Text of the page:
What really made me laugh out loud though (no offense, Mr. Vasquez), was Vasquez’s characterization of Thomism:

It is also ironic that something that started out as a means to dialogue with the pagans and heretics (Thomist philosophy) itself became a doctrine foundational to Counter-Reformation Catholicism and a measure of orthodoxy itself. That is sort of the Zizekian vulgar core of Thomism: it is meant to convince only those who believe it that it it can convince the Other who does not believe it, all the while knowing that this isn’t really the case.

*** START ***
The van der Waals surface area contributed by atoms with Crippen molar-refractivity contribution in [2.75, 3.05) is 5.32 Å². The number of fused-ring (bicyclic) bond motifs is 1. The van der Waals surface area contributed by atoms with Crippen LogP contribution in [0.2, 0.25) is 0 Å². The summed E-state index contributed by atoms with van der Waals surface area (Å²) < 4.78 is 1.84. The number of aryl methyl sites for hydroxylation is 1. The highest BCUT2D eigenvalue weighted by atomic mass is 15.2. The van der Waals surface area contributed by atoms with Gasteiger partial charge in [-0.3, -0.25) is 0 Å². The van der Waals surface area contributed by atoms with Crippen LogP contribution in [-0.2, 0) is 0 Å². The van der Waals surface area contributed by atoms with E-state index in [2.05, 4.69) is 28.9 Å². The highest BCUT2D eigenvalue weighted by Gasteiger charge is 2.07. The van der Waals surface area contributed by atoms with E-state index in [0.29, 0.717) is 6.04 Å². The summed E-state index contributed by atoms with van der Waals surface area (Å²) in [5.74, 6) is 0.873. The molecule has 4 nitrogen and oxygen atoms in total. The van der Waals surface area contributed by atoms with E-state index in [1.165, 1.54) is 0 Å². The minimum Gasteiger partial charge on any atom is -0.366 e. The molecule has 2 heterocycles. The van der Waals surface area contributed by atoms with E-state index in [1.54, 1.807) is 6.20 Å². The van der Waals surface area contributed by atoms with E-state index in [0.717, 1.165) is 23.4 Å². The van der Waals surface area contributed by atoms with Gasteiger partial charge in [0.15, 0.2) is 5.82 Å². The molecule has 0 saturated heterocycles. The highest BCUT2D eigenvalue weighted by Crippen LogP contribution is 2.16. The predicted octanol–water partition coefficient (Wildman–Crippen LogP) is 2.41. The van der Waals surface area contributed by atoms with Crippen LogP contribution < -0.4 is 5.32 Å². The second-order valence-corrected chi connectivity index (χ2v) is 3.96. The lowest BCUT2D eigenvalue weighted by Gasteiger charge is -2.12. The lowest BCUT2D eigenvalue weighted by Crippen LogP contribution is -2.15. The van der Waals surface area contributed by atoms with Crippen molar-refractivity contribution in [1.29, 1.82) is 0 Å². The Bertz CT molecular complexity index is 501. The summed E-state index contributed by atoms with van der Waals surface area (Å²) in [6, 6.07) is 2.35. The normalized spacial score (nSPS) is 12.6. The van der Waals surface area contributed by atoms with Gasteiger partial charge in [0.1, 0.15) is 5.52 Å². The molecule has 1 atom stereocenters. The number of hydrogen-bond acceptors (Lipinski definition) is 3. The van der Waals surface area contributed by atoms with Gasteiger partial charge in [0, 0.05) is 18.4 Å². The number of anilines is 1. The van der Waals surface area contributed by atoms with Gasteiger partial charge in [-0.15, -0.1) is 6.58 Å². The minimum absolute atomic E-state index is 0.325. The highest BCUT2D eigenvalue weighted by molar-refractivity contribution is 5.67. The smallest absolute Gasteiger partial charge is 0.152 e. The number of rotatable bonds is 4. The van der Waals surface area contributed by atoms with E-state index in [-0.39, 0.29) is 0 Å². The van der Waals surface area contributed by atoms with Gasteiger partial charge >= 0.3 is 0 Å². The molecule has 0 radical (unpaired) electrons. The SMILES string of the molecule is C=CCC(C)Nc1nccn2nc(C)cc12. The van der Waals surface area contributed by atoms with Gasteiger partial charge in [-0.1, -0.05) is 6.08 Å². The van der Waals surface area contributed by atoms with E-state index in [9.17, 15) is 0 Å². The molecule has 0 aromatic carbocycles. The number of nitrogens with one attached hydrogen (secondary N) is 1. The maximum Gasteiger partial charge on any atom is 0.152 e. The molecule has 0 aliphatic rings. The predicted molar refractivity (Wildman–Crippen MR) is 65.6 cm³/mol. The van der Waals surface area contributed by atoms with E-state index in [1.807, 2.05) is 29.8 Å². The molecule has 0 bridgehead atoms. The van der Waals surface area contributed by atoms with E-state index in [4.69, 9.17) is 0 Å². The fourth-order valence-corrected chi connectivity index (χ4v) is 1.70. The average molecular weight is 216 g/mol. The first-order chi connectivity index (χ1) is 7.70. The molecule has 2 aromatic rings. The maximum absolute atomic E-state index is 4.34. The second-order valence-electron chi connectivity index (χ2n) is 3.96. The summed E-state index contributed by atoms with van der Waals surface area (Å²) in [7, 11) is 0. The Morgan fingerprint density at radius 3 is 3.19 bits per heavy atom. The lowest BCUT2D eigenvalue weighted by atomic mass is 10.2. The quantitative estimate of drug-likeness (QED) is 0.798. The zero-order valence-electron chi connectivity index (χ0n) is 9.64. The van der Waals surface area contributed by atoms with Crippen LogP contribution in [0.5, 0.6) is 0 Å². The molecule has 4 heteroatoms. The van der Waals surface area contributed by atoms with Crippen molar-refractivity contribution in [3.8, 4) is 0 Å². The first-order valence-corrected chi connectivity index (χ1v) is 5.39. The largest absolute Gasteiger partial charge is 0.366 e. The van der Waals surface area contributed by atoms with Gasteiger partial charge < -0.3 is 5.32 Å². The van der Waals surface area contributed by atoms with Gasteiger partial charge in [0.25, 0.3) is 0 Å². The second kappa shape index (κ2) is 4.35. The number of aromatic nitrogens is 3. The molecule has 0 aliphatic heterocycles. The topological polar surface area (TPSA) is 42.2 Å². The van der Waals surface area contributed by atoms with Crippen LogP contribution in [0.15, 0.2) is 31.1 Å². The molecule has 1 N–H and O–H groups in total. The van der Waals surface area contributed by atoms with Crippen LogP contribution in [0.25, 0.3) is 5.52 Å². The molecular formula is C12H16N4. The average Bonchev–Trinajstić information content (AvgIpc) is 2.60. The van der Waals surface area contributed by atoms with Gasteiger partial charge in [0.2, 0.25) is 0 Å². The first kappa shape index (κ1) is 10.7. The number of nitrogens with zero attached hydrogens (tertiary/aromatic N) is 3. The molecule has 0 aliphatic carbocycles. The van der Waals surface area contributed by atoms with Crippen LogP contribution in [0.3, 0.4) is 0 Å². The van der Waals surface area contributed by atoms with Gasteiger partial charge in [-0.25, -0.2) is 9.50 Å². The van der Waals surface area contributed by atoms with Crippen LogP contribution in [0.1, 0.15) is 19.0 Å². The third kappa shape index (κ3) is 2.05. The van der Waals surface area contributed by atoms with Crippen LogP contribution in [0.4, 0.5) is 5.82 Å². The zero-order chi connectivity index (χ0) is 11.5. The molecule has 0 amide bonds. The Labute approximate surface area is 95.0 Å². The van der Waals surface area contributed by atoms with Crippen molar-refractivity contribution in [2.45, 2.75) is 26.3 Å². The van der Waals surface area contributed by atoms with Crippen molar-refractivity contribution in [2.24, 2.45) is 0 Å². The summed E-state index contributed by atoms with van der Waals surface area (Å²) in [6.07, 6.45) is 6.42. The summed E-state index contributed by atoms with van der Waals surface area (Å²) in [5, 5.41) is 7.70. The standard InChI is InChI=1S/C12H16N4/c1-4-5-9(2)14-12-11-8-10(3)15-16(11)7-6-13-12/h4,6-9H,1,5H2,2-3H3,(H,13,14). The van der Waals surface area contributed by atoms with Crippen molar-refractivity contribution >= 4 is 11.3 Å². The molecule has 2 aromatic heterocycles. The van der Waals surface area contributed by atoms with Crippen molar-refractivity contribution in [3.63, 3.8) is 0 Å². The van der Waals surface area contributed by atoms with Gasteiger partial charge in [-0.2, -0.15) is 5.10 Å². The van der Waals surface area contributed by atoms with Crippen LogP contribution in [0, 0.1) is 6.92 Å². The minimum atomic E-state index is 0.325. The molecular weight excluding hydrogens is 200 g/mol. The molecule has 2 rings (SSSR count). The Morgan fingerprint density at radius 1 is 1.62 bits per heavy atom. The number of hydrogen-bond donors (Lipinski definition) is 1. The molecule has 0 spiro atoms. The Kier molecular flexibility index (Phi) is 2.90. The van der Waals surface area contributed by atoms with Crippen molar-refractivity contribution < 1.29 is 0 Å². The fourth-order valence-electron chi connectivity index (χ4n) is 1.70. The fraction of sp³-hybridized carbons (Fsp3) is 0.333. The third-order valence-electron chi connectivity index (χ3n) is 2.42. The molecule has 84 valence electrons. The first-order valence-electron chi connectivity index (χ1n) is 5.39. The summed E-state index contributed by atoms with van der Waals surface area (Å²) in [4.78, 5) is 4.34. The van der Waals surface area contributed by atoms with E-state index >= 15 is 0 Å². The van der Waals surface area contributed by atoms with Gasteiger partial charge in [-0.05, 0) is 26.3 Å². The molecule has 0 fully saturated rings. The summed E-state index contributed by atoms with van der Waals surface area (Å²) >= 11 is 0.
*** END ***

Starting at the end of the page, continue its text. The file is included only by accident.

This is so ironic and funny on so many different levels. No one can read more than a few pages of S. Thomas without seeing how false it is of him. It is so clear that S. Thomas is concentrated on the reality that he is trying to understand. He developes his philosophy principally for the sake of knowing the truth, and it is only a secondary aim of some of his arguments to show how one might “dialogue” with unbelievers. Now, clearly Vasquez has Thomists in mind rather than S. Thomas himself when he says they are trying to convince their own that they can convince the Other, and perhaps this is true of some Thomists; but the great irony is that it is much more true of all the attempts that I know of trying to baptize dialectical materialism. They are all about justifying one’s belief to the Lacanian big Other (in this case “mainstream” philosophy) which doesn’t actually care about them. And thus it is precisely their “Zizekian vulgarity” which leads them to abandon Thomism. For true Thomism must always be hidden, to quote De Koninck again: